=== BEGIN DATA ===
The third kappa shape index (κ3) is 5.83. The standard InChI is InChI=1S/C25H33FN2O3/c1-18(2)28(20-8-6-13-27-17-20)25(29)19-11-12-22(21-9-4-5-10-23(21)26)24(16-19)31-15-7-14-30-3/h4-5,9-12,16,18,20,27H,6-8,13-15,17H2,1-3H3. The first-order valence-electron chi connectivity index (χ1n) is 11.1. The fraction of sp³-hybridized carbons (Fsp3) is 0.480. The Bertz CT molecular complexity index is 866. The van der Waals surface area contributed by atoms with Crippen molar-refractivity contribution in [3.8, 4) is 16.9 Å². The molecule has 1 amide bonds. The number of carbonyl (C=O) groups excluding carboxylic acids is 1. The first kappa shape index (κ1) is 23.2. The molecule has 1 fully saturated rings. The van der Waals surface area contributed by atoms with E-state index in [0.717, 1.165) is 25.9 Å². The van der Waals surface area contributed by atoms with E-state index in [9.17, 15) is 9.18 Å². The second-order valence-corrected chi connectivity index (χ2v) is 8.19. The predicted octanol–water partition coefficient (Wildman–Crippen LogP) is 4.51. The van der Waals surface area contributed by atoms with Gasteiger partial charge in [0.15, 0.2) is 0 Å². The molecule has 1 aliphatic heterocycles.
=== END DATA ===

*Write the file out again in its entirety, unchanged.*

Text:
The third kappa shape index (κ3) is 5.83. The standard InChI is InChI=1S/C25H33FN2O3/c1-18(2)28(20-8-6-13-27-17-20)25(29)19-11-12-22(21-9-4-5-10-23(21)26)24(16-19)31-15-7-14-30-3/h4-5,9-12,16,18,20,27H,6-8,13-15,17H2,1-3H3. The first-order valence-electron chi connectivity index (χ1n) is 11.1. The fraction of sp³-hybridized carbons (Fsp3) is 0.480. The Bertz CT molecular complexity index is 866. The van der Waals surface area contributed by atoms with Crippen molar-refractivity contribution in [3.8, 4) is 16.9 Å². The molecule has 1 amide bonds. The number of carbonyl (C=O) groups excluding carboxylic acids is 1. The first kappa shape index (κ1) is 23.2. The molecule has 1 fully saturated rings. The van der Waals surface area contributed by atoms with E-state index in [0.717, 1.165) is 25.9 Å². The van der Waals surface area contributed by atoms with E-state index in [9.17, 15) is 9.18 Å². The second-order valence-corrected chi connectivity index (χ2v) is 8.19. The predicted octanol–water partition coefficient (Wildman–Crippen LogP) is 4.51. The van der Waals surface area contributed by atoms with Gasteiger partial charge in [0.15, 0.2) is 0 Å². The molecule has 1 aliphatic heterocycles.